Some Attractive Medicine

With wigs, makeup and volunteer stylists, the Claudia Mayer Cancer Resource and Image Center enables patients to live their lives as they fight their disease


Instead of waiting for her hair to fall out after she started chemotherapy in March 2004, Stephanie Dietz decided to have her head shaved and get a wig. It was a way for her to take control of her fight with breast cancer.

The day she got her wig at the Claudia Mayer Cancer Resource and Image Center, Dietz turned the appointment into a party, bringing friends and family along as she tried on different wigs before settling on a dirty-blond spiky one, which was then custom-styled for her.

Dietz's focus on how she would look while fighting cancer is very normal. Cancer patients certainly worry about feeling sick and they focus on survival, but they also think about losing their hair and eyebrows, and about the dry patches and blemishes that can mar the skin.

Some of that worry is a desire not to look sick, Dietz said. "I didn't want to stand out, because I didn't want anyone feeling sorry for me," she said.

The Claudia Mayer center, which opened in 1998 and is a service of Howard County General Hospital, is housed in a small building on Cedar Lane near the hospital. It serves as a library of cancer information and as a "salon," where local stylists volunteer their time helping clients with the beauty problems that cancer and chemotherapy can bring. Although women make up most of the clients, men and children get help there, too.

The carpeted space is cozy, with a plump sofa and a kitchenette stocked with tea and cookies. Shelves are crowded with books, magazines, pamphlets and other information, and computers are set up so clients can search the Web for resources and information.

A private room serves as a beauty salon, with two chairs, a sink, mirrors and racks of wigs and hats. Another room is for makeup and skin care. Swimsuits and bras for mastectomy patients are for sale. Appointments are needed for the salon services - including cutting and styling hair as it grows out - but the center also serves as a haven for people who just want to get out of the house, maybe have a cookie and read through some materials.

Sharon Zamkoff, director of the center, said when people arrive for the first time, she often meets with them for an hour to 90 minutes. "Our real job is to find out what someone needs help with then and help them envision their next step or two," she said.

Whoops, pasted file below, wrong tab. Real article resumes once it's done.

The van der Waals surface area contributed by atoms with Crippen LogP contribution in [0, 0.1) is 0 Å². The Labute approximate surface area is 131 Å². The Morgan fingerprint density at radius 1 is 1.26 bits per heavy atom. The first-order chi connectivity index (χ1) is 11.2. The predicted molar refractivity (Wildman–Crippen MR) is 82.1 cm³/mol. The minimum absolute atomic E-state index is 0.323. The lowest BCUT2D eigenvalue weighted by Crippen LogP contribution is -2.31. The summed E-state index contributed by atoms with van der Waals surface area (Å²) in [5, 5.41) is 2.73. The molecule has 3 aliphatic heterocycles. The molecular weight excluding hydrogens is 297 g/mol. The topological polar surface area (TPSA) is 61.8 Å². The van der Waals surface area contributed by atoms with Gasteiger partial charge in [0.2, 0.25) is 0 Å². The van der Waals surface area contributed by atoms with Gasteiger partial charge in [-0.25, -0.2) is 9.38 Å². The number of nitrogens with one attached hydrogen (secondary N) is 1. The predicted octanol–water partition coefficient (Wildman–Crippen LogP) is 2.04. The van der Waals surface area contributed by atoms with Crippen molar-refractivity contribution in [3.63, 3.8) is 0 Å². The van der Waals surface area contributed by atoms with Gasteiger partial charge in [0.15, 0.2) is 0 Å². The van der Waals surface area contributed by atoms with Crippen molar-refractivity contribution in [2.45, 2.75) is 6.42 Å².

"Cancer is a group of complicated concepts and our job is to chunk that down to more manageable pieces," she said.

The center has served about 6,400 people since it opened, plus 50 to 100 people per month who call for advice and references, Zamkoff said. Clients are often referred by doctors. "But right now we need more people to know about it," she said. "That remains a challenge."

Dietz, as it happened, didn't get treated at Howard County General Hospital. She discovered the center through her neighbor Mary Esmond, who took it upon herself to find resources for her friend.

Esmond, who fought cancer herself 14 years ago, was so impressed with the center that she began holding pool-party fundraisers for it at her house.

"Once I saw it and I saw what it did for her, not just physically but emotionally - I get teary-eyed thinking about - I knew I had to do more," she said.

Tina Broccolino, the wife of hospital CEO Victor Broccolino, started the center with a friend, Lynne Salisbury, a cancer survivor who has since moved to Florida. Broccolino believes it is the only center in the state that combines a resource library with an image center.

The center is named for Broccolino's friend, Claudia Mayer, who died of cancer at age 47, not surviving to see the center open. "At her funeral, we decided to name the center for her," Broccolino said. Her husband, physician Bill Mayer, gave his approval.

The center is funded by the Howard Hospital Foundation, and relies on fundraisers to keep it going. The money pays Zamkoff's salary and covers general overhead. Most of the services come from about 25 volunteers, including about 10 local stylists, Zamkoff said.

Annual fundraising events include a soccer tournament, Cuts Against Cancer, a tea and fashion show and the pool party. But Edmonds noted that the fundraisers do more than raise money - they also increase awareness. Nobody likes to think about cancer, or that they will ever get it, she said.

Darlene Miller, chair of the center's advisory board, said she only became active with the center after she was diagnosed with colon cancer four years ago.

Miller, whose husband, Henry, was chairman of the hospital's board of directors, knew about the Claudia Mayer center, but didn't pay much attention to it, she said. Even after her cancer was diagnosed, she didn't think she needed it. "I had great health care, wonderful friends, a terrific husband," she said. "Who would think I would need anything else?"

But at a friend's urging, she went to the center, where Lynn Shannon of Lynn's Day Spa "let us play makeup," she said. "It was the first time in a long time I felt normal," Miller said. "It was just fun. It was a girl's night out."

She began serving on the advisory board three years ago.

When she was in the midst of chemo, she would sometimes come to the center just to get out of the house. "This is a safe place," she said.

"I think what Claudia Mayer can do for people," Miller said, "is, by giving them a sense of normalcy, give them a sense of hope."

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